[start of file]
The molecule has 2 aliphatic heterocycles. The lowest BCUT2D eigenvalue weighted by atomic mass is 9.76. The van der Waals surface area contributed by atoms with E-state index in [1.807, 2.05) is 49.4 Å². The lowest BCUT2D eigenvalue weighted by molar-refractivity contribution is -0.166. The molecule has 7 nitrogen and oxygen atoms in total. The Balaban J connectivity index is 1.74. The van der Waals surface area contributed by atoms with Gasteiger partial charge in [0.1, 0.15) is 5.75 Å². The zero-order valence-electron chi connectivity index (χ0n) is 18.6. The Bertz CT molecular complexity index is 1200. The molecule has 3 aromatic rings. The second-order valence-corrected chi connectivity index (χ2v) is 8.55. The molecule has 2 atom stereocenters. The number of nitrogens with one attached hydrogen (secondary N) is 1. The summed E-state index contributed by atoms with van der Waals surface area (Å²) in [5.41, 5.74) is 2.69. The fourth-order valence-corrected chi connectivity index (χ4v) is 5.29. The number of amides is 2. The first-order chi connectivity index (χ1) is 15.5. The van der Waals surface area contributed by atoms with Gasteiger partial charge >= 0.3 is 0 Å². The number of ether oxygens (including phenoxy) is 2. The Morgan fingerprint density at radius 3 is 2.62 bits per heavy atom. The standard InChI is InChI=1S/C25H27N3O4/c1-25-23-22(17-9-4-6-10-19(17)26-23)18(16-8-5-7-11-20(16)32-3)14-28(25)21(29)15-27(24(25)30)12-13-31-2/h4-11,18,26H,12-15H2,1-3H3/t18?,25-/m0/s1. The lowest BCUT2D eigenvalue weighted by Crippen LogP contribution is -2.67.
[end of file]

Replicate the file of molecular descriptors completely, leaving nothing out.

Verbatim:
The molecule has 2 aliphatic heterocycles. The lowest BCUT2D eigenvalue weighted by atomic mass is 9.76. The van der Waals surface area contributed by atoms with E-state index in [1.807, 2.05) is 49.4 Å². The lowest BCUT2D eigenvalue weighted by molar-refractivity contribution is -0.166. The molecule has 7 nitrogen and oxygen atoms in total. The Balaban J connectivity index is 1.74. The van der Waals surface area contributed by atoms with Gasteiger partial charge in [0.1, 0.15) is 5.75 Å². The zero-order valence-electron chi connectivity index (χ0n) is 18.6. The Bertz CT molecular complexity index is 1200. The molecule has 3 aromatic rings. The second-order valence-corrected chi connectivity index (χ2v) is 8.55. The molecule has 2 atom stereocenters. The number of nitrogens with one attached hydrogen (secondary N) is 1. The summed E-state index contributed by atoms with van der Waals surface area (Å²) in [5.41, 5.74) is 2.69. The fourth-order valence-corrected chi connectivity index (χ4v) is 5.29. The number of amides is 2. The first-order chi connectivity index (χ1) is 15.5. The van der Waals surface area contributed by atoms with Gasteiger partial charge >= 0.3 is 0 Å². The number of ether oxygens (including phenoxy) is 2. The Morgan fingerprint density at radius 3 is 2.62 bits per heavy atom. The standard InChI is InChI=1S/C25H27N3O4/c1-25-23-22(17-9-4-6-10-19(17)26-23)18(16-8-5-7-11-20(16)32-3)14-28(25)21(29)15-27(24(25)30)12-13-31-2/h4-11,18,26H,12-15H2,1-3H3/t18?,25-/m0/s1. The lowest BCUT2D eigenvalue weighted by Crippen LogP contribution is -2.67.